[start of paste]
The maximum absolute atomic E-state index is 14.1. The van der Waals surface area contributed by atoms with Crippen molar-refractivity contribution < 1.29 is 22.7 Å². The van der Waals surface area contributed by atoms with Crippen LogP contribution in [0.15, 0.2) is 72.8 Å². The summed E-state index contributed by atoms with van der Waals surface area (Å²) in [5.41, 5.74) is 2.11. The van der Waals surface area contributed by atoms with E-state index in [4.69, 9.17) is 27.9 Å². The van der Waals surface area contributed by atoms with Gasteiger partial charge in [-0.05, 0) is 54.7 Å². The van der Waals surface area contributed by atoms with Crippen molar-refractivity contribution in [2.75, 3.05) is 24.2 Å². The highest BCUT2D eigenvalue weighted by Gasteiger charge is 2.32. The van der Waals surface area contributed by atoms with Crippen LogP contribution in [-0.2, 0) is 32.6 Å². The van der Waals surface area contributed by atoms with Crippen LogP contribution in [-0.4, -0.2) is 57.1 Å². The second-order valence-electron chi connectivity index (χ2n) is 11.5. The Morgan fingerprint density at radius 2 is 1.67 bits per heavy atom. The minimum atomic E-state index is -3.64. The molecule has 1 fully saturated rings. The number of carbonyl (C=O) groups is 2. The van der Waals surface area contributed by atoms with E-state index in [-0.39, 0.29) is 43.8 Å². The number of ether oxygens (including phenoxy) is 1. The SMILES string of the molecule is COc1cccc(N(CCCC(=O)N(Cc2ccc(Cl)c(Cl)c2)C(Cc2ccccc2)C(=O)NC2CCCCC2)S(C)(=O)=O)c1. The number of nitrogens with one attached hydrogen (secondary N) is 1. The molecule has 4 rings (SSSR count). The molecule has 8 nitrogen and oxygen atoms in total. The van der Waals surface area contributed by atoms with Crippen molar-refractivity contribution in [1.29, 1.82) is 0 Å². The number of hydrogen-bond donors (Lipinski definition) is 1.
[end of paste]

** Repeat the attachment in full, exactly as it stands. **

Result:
The maximum absolute atomic E-state index is 14.1. The van der Waals surface area contributed by atoms with Crippen molar-refractivity contribution < 1.29 is 22.7 Å². The van der Waals surface area contributed by atoms with Crippen LogP contribution in [0.15, 0.2) is 72.8 Å². The summed E-state index contributed by atoms with van der Waals surface area (Å²) in [5.41, 5.74) is 2.11. The van der Waals surface area contributed by atoms with E-state index in [4.69, 9.17) is 27.9 Å². The van der Waals surface area contributed by atoms with Gasteiger partial charge in [-0.05, 0) is 54.7 Å². The van der Waals surface area contributed by atoms with Crippen molar-refractivity contribution in [2.75, 3.05) is 24.2 Å². The highest BCUT2D eigenvalue weighted by Gasteiger charge is 2.32. The van der Waals surface area contributed by atoms with Crippen LogP contribution in [-0.2, 0) is 32.6 Å². The van der Waals surface area contributed by atoms with Crippen LogP contribution in [-0.4, -0.2) is 57.1 Å². The second-order valence-electron chi connectivity index (χ2n) is 11.5. The Morgan fingerprint density at radius 2 is 1.67 bits per heavy atom. The minimum atomic E-state index is -3.64. The molecule has 1 fully saturated rings. The number of carbonyl (C=O) groups is 2. The van der Waals surface area contributed by atoms with E-state index in [-0.39, 0.29) is 43.8 Å². The number of ether oxygens (including phenoxy) is 1. The SMILES string of the molecule is COc1cccc(N(CCCC(=O)N(Cc2ccc(Cl)c(Cl)c2)C(Cc2ccccc2)C(=O)NC2CCCCC2)S(C)(=O)=O)c1. The number of nitrogens with one attached hydrogen (secondary N) is 1. The molecule has 4 rings (SSSR count). The molecule has 8 nitrogen and oxygen atoms in total. The van der Waals surface area contributed by atoms with Crippen molar-refractivity contribution in [1.29, 1.82) is 0 Å². The number of hydrogen-bond donors (Lipinski definition) is 1.